Nematodes – The Unseen Pest

Daniel Gill, Merrill, Thomas A.  |  4/21/2005 8:09:22 PM

Get It Growing

Get It Growing News For 01/23/04

By Dan Gill
LSU AgCenter Horticulturist

Invisible pests are living in the soil of our vegetable gardens, and these microscopic round worms known as nematodes are problems for home gardeners and commercial farmers.

For many Louisiana gardeners, high population levels of nematodes can reduce the vigor and productivity of their crops. These microscopic worms also cause substantial plant and monetary losses for commercial farmers as they recur year after year.

It often is difficult to recognize nematodes as the problem, because they generally cannot be seen without magnification and because so many other health problems of plants cause symptoms similar to those seen with nematode damage. Symptoms of nematode infestation include stunted growth, wilting, poor vigor and low production – all of which can be caused by numerous other disease organisms, environmental conditions or even the care plants receive.

The southern root-knot and reniform nematodes are the two nematode species that give gardeners the most problems.

Many gardeners are somewhat familiar with the root-knot nematode, since this pest does cause distinctive knots or galls on the root system of plants. Although you can= t see the root-knot nematodes, you can see their damage.

Okra, butter beans and susceptible tomato varieties are good indicator crops in the garden, since these plants may develop large and numerous galls on their roots in response to the root-knot nematode. Check the root systems of some indicator plants as soon as production ends in your vegetable garden. If there are a lot of galls, you can expect problems in the same garden area next year.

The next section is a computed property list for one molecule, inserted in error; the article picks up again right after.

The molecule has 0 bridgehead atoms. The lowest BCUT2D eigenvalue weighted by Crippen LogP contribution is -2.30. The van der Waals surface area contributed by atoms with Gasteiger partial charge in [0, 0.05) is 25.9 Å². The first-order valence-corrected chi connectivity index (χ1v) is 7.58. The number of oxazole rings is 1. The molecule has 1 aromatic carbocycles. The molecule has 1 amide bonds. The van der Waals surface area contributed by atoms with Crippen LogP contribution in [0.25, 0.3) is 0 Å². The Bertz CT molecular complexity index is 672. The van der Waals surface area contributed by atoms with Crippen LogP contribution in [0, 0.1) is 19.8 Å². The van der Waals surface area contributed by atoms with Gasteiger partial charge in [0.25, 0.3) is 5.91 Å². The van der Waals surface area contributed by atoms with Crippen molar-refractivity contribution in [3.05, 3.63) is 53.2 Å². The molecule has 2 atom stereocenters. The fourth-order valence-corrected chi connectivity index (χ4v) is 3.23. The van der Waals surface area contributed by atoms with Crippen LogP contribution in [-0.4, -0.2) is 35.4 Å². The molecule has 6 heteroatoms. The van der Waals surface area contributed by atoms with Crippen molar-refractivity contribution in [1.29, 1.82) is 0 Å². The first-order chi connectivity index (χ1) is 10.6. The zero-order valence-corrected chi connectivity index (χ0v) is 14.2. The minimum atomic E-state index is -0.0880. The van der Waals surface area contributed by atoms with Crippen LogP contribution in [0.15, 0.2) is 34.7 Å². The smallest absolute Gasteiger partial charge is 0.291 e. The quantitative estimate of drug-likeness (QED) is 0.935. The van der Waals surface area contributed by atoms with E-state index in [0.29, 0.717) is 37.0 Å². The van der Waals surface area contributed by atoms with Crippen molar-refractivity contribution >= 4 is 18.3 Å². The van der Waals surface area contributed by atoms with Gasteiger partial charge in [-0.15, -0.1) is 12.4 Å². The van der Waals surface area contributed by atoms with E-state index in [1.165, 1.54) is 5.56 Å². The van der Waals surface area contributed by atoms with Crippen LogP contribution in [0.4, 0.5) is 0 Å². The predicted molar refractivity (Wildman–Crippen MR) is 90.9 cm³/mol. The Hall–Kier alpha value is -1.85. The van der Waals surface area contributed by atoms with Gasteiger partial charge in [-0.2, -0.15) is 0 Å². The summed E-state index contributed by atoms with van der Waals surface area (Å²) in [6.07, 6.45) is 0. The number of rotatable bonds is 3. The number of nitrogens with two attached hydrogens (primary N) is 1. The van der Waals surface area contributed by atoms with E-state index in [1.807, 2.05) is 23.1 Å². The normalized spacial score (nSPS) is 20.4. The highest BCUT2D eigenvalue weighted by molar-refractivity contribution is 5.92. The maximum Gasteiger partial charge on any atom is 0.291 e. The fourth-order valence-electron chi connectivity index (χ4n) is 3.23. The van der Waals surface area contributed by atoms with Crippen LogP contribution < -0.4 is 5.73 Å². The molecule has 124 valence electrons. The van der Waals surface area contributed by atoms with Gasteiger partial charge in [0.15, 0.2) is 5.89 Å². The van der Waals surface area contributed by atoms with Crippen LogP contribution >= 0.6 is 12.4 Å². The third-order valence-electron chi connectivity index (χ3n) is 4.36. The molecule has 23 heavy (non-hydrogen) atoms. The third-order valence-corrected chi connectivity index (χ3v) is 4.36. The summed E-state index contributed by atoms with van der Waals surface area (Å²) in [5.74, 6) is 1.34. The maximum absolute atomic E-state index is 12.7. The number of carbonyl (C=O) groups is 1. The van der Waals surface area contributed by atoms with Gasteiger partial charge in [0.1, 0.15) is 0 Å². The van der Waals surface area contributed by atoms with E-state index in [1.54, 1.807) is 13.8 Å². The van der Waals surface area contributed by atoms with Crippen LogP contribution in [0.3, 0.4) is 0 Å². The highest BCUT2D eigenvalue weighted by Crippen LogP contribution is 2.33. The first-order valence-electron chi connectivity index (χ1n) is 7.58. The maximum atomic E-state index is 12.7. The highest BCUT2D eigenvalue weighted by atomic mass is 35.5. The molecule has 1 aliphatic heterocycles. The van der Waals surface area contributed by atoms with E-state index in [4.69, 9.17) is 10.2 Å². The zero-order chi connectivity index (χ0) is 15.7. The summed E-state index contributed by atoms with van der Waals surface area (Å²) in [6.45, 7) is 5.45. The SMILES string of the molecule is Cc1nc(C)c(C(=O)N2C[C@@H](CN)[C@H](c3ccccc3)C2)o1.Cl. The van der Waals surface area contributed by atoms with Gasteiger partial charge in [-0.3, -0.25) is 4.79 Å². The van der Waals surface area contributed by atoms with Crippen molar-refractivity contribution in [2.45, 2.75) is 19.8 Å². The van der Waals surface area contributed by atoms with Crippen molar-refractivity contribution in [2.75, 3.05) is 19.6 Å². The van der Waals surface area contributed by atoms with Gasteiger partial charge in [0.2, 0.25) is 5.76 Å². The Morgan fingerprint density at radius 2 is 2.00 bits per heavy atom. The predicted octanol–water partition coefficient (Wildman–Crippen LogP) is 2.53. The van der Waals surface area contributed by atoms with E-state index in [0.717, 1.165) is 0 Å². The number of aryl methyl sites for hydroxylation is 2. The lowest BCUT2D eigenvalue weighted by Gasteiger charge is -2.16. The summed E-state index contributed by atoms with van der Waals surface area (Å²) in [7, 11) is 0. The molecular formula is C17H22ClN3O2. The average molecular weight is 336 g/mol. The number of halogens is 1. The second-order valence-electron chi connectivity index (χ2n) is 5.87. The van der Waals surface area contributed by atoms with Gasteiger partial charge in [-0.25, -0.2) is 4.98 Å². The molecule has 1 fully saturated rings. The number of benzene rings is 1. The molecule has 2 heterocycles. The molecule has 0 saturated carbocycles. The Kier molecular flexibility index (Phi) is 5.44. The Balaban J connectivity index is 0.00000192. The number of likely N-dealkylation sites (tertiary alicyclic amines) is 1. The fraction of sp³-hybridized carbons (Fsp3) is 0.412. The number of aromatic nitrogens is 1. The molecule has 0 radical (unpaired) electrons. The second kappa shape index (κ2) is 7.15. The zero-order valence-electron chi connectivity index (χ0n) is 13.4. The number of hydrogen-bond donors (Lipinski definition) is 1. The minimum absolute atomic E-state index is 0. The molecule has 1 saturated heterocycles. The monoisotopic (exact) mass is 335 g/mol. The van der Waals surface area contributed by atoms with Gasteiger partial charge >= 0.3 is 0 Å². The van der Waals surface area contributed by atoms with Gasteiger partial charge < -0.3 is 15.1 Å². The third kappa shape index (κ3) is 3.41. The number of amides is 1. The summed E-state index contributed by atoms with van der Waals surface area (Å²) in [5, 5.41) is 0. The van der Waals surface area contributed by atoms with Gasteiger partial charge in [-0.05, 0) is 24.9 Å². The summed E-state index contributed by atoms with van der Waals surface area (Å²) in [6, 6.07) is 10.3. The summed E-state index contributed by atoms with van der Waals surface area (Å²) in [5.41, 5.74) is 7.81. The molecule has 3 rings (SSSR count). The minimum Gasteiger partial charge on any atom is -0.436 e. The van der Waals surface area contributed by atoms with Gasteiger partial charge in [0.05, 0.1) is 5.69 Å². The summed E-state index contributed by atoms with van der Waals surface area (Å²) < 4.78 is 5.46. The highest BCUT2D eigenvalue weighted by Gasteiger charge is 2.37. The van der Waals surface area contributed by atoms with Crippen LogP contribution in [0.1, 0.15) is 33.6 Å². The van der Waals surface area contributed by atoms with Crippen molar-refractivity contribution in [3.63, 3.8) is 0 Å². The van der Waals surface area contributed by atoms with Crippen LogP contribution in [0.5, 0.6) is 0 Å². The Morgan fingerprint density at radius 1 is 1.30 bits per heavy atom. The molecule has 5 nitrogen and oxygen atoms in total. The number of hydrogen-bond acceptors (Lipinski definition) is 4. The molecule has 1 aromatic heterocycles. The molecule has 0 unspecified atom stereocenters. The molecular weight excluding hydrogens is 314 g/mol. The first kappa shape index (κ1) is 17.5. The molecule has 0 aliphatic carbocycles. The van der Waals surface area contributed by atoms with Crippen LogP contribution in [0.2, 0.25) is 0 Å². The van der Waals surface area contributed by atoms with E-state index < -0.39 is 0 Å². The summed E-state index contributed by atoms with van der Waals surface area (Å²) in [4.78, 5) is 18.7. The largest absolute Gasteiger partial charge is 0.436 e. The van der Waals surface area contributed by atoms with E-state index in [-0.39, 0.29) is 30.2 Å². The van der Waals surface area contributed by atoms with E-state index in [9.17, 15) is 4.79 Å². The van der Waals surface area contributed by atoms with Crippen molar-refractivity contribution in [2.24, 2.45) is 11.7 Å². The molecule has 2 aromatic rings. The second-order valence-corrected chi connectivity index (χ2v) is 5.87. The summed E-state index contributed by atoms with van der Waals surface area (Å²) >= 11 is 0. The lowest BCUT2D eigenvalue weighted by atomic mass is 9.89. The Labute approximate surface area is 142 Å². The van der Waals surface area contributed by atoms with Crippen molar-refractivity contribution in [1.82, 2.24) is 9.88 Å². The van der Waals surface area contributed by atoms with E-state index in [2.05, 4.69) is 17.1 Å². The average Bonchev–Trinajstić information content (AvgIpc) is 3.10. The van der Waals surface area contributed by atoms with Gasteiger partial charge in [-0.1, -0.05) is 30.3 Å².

The reniform nematode doesn’t produce any distinctive symptoms on the roots to enable a gardener to readily identify it. The only way for you to be sure that the problems with your vegetables are being caused by this nematode, or any other type of nematode, is to have the garden soil checked in a laboratory. This can be done any time, but the best time is during the fall and winter. Your parish LSU AgCenter Extension offiice can give you details on getting your soil analyzed for nematodes.

It is virtually impossible to eliminate nematodes from the garden. A management program that will keep population levels low enough to prevent serious damage generally is the best way to deal with this pest.

One effective way of reducing nematode populations and limiting damage is to plant resistant varieties. Some vegetables, notably the tomato, lima bean and southern pea, do have good resistant varieties against root-knot nematode, so it is a good idea to use a resistant variety when planting in a garden area where you have had problems with this pest.